This question can stand in for the common 'What is your greatest weakness' question. The interviewer is expecting you to be unprepared because it's an uncommon way of asking a question. You may be less scripted than other points in your interview, and the interviewer wants to see how you deal with that.
Two scenarios commonly play out: either a candidate blurts out a weakness, or they pause and respond with something thoughtful. This question gives the interviewer information about you but also a good sense of if you can think on your feet and answer a tough question. Use this as an opportunity to show how weakness can be a strength, or explain something they have not yet asked, but may be an objection to you getting the job. It is then up to you to overcome the opposition.
Remember: it is okay to pause and be thoughtful about your response rather than blurting something out or seeming too rehearsed. Be prepared, but be sincere in your replies.
"I suppose I did not want you to dig into why I applied three years ago and rescinded my application. I feel embarrassed about it because I thought I was ready to leave my current organization and decided that, to be the superstar I want to be at Netflix, I needed a bit more time and experience. I know that in these past three years I have learned everything I could need to know to shine here and I can't wait to put those last three years of learning and growth into action."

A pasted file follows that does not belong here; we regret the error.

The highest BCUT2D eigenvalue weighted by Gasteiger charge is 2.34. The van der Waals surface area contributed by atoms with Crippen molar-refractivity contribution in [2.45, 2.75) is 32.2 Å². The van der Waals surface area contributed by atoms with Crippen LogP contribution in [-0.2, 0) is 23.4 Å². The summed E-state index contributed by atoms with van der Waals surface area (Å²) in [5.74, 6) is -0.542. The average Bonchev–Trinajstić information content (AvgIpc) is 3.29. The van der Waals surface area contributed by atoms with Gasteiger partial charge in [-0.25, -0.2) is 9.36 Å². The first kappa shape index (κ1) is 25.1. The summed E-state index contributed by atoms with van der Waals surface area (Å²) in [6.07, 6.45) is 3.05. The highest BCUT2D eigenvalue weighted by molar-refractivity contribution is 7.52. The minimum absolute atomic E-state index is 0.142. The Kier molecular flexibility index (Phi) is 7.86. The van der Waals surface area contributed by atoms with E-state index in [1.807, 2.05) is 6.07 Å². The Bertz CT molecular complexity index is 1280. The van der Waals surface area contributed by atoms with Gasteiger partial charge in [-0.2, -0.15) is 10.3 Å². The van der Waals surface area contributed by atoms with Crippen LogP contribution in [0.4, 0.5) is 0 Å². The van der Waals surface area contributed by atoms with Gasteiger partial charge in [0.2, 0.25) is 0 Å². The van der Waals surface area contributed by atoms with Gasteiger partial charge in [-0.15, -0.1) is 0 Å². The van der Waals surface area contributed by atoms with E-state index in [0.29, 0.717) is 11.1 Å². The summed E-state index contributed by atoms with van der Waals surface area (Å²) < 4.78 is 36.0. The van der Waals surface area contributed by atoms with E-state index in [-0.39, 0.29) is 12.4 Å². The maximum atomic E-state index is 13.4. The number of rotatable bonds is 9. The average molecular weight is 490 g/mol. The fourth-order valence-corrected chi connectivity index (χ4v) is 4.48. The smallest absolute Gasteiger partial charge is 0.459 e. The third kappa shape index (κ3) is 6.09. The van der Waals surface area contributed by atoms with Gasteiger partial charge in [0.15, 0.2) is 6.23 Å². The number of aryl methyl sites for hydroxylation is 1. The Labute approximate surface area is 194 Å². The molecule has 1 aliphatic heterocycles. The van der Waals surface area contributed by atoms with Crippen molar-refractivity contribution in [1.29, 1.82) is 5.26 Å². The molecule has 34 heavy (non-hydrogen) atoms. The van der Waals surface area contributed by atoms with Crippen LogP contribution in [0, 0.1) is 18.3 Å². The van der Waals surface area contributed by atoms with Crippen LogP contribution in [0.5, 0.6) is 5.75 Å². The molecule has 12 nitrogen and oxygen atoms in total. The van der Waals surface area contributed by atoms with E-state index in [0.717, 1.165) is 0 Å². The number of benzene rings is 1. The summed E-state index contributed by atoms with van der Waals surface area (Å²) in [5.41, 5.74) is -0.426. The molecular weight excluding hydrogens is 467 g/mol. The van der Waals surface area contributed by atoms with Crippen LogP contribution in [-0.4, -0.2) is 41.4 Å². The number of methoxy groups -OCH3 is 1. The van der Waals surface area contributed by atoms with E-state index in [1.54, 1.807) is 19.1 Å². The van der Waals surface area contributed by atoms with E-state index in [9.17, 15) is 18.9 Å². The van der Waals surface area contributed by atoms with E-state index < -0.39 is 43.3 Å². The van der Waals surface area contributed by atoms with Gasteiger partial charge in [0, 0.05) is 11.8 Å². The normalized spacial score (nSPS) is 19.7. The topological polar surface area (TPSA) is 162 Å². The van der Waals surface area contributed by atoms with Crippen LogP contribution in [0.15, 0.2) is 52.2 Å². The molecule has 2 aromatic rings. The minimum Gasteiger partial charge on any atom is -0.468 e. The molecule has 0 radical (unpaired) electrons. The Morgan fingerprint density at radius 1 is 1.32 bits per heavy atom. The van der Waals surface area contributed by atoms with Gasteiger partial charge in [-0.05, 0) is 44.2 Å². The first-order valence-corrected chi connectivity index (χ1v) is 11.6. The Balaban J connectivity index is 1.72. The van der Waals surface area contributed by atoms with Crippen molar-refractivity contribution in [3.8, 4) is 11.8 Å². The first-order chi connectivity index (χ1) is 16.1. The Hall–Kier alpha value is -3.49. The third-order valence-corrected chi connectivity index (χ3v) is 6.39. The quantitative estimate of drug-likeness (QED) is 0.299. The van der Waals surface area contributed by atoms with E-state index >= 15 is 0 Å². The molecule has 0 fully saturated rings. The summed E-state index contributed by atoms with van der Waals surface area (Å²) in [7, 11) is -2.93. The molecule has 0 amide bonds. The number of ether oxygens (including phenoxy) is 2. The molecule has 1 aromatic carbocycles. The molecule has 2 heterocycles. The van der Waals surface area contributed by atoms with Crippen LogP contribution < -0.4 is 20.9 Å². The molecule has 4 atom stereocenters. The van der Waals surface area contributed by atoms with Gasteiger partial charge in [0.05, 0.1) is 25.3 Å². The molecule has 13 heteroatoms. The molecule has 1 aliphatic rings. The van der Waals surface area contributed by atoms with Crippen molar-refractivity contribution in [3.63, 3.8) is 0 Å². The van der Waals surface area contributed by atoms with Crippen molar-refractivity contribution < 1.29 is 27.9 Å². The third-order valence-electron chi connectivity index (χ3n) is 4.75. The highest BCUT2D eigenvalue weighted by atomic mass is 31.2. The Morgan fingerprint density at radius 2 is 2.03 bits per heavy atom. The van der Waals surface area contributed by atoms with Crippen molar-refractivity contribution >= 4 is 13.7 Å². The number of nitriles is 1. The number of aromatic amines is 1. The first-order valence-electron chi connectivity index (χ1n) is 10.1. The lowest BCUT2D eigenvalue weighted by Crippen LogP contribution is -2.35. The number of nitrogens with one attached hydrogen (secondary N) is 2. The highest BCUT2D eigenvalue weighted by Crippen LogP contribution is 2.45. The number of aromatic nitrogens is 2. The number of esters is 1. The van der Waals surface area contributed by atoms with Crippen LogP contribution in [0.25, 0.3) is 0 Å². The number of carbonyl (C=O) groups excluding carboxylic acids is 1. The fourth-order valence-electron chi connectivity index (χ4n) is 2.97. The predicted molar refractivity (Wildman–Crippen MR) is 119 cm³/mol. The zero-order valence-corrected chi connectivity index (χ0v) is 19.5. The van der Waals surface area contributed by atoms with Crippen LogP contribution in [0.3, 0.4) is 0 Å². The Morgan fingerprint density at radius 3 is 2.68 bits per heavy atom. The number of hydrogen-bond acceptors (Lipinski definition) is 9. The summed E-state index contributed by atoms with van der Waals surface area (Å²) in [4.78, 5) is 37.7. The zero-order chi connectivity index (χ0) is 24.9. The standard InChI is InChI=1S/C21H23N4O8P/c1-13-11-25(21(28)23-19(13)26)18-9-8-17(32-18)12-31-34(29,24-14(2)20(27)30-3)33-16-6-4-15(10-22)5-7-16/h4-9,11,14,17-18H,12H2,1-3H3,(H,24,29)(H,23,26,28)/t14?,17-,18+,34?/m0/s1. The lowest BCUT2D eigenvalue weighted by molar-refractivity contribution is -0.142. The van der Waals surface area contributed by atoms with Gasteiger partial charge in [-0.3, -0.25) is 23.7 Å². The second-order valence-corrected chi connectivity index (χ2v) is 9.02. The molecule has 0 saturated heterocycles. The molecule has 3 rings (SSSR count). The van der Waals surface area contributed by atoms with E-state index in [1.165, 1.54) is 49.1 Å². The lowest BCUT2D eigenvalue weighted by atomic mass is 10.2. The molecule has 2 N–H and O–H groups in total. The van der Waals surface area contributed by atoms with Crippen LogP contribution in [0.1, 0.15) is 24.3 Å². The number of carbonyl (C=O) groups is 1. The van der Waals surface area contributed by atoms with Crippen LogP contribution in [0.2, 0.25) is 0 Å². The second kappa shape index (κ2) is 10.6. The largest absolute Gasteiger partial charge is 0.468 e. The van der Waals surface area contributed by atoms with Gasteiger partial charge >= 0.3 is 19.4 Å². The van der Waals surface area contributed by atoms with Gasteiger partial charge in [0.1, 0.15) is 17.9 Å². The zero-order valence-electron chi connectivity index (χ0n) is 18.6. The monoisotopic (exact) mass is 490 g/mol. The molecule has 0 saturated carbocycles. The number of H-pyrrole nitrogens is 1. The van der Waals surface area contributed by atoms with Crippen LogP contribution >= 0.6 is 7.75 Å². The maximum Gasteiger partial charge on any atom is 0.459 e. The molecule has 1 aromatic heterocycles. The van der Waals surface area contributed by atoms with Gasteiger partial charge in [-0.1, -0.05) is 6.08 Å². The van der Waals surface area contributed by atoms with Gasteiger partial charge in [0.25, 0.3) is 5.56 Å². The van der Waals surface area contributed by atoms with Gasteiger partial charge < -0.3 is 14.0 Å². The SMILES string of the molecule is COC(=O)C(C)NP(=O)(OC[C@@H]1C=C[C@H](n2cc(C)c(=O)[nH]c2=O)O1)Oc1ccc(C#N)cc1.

"I didn't want to discuss why it took five years to graduate college. I was working full time while attending college and double majoring. Initially, I was taking the full course load and working full time, then eventually I also switched my major, which added a semester. At that time, I hunkered down and upped the course load while working full time. So, while it may have taken me longer, I learned a lot both in and outside of the classroom, including time management and upping productivity. I know these are important skills that I bring with me to any position, and look forward to leveraging them here at Netflix."
"Philosophically, questions are what I thrive on, and finding the ones I don't want to face are in fact the ones I know I grow the most from. So I embrace the hardest or ugliest questions. However, I'd say it would likely be around hierarchy and office politics. When ideas, suggestions, or orders come into the space and they come from a place of fear or ego, I struggle to play along for the theater of it."
Good! This is a thoughtful and genuine response, showing the interviewer a lot about your personality and preferences when it comes to your workplace environment.
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